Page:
Authors: Charlotte Armah, Maria Traka, Jack Dainty, Marianne Defernez, Astrid Janssens, Wing Leung, John Potter, Richard Mithen

Diet and exercise advice to reduce your cancer risk

submitted by: mdanderson
Download from iTunes: https://itunes.apple.com/us/itunes-u/diet-exercise-advice-to-reduce/id43... . Karen Basen-Engquist, Ph.D., professor in Behavioral Science and director of Energy Balance, works with patients at MD Anderson Cancer Center to change behaviors based on nutrition and physical activity. Basen-Engquist’s goal is to find the best psychological and social interventions to alter unhealthy behaviors that increase cancer risk. Listen to Basen-Engquist describe her research and...

Age, dietary fiber, breath methane and fecal short chain fatty acids are interrelated in archaea positive humans

submitted by: Judlyn Fernandes
Recent attention has focused on the significance of colonic Archaea in human health and energy metabolism. The main objectives of this study were to determine the associations among the number of fecal Archaea, body mass index (BMI), fecal short chain fatty acid (SCFA) concentrations, and dietary intakes of healthy humans. We collected demographic information, 3-d diet records, and breath and fecal samples from 95 healthy participants who were divided into 2 groups: detectable Archaea...
Authors: Judlyn Fernandes, Angela Wang, Wen Su, Sari Rozenbloom, Amel Taibi, Elena Comelli, Thomas Wolever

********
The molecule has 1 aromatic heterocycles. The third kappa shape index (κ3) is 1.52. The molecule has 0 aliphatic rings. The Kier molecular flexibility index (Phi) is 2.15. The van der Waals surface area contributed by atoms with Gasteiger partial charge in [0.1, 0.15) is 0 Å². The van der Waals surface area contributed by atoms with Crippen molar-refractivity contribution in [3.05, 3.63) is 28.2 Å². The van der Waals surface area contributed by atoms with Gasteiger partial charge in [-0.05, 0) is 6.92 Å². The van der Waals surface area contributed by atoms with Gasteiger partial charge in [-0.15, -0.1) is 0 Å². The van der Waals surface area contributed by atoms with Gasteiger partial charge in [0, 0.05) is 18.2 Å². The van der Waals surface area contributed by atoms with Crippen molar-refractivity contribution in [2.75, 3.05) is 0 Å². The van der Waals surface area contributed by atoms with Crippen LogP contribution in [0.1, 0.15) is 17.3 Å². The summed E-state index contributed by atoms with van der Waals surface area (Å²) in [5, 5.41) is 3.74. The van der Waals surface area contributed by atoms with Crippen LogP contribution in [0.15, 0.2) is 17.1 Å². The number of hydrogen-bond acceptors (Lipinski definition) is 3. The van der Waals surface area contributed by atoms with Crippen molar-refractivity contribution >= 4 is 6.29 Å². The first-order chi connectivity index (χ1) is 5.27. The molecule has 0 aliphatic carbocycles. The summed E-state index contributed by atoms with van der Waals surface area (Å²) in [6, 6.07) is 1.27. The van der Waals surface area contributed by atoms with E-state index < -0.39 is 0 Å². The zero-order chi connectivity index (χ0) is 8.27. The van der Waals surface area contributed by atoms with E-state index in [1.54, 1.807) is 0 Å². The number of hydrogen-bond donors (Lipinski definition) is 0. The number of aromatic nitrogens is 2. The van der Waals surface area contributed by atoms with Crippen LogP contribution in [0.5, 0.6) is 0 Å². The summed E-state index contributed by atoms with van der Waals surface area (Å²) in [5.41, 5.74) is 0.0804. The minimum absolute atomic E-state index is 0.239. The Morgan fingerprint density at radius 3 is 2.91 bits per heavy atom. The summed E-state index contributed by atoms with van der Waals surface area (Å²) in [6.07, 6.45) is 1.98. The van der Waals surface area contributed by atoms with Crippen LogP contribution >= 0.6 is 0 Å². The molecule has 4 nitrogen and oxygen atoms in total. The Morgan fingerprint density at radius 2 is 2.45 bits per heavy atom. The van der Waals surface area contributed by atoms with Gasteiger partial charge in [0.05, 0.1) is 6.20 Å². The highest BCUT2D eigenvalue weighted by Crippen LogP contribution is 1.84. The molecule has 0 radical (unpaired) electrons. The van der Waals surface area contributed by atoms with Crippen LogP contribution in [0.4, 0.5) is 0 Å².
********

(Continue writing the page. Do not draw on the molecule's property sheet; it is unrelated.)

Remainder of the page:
Association between water consumption and body weight outcomes: a systematic review

submitted by: Rebecca
BACKGROUND Drinking water is often applied as a dietary means for weight loss and overweight/obesity prevention, but no evidence-based recommendation exists for this indication. OBJECTIVE We summarized the existing evidence on the association between water consumption and body weight outcomes in adults of any body weight status. DESIGN In a systematic review, we retrieved studies from 4 electronic databases (MEDLINE, EMBASE, CINAHL, and COCHRANE), cross-references by PubMed functions...
Authors: R Muckelbauer, G Sarganas, A Grüneis, J Müller-Nordhorn

Weight-loss diets in people with type 2 diabetes and renal disease: a randomized controlled trial of the effect of different dietary protein amounts

submitted by: Peter Clifton
ABSTRACT Background: Higher-protein weight-loss diets (defined as >25% of energy as protein) are not recommended for individuals with type 2 diabetes because of their potential adverse effect on renal function. Objective: We aimed to examine the effect of such diets on renal function over 12 mo in people with type 2 diabetes and early renal disease. Design: Overweight and obese people with type 2 diabetes were screened to identify those with an albumin:creatinine ratio from 3 to...
Authors: David Jesudason, Eva Pedersen, Peter Clifton

Promoting Health and Wellness in the Workplace

submitted by: WentzMR
r. Chip Lavie, Professor of Medicine in the Department of Cardiovascular Diseases, John Ochsner Heart and Vascular Institute, Ochsner Clinical School-The University of Queensland School of Medicine, in New Orleans, LA, discusses his article appearing in the June 2013 issue of Mayo Clinic Proceedings, which demonstrates reduction in cardiovascular disease risks and health care costs when health and wellness programs are promoted in the work setting, reaping great benefits for employers....